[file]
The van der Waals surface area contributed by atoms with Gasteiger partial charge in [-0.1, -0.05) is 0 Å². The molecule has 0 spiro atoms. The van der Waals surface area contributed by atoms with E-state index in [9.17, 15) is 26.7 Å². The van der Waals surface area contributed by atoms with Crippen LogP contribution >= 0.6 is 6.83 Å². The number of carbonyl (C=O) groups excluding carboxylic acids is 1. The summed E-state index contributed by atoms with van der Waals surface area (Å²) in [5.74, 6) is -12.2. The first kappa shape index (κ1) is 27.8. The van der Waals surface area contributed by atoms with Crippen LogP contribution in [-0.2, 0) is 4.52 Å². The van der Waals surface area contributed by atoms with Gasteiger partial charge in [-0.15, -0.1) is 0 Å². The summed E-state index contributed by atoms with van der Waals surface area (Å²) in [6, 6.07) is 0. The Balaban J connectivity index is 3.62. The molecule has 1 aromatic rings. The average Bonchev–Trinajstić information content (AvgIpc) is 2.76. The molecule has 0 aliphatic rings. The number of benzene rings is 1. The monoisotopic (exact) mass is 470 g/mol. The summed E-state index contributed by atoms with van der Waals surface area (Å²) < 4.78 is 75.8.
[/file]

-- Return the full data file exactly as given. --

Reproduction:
The van der Waals surface area contributed by atoms with Gasteiger partial charge in [-0.1, -0.05) is 0 Å². The molecule has 0 spiro atoms. The van der Waals surface area contributed by atoms with E-state index in [9.17, 15) is 26.7 Å². The van der Waals surface area contributed by atoms with Crippen LogP contribution >= 0.6 is 6.83 Å². The number of carbonyl (C=O) groups excluding carboxylic acids is 1. The summed E-state index contributed by atoms with van der Waals surface area (Å²) in [5.74, 6) is -12.2. The first kappa shape index (κ1) is 27.8. The van der Waals surface area contributed by atoms with Crippen LogP contribution in [-0.2, 0) is 4.52 Å². The van der Waals surface area contributed by atoms with Gasteiger partial charge in [-0.15, -0.1) is 0 Å². The summed E-state index contributed by atoms with van der Waals surface area (Å²) in [6, 6.07) is 0. The Balaban J connectivity index is 3.62. The molecule has 1 aromatic rings. The average Bonchev–Trinajstić information content (AvgIpc) is 2.76. The molecule has 0 aliphatic rings. The number of benzene rings is 1. The monoisotopic (exact) mass is 470 g/mol. The summed E-state index contributed by atoms with van der Waals surface area (Å²) < 4.78 is 75.8.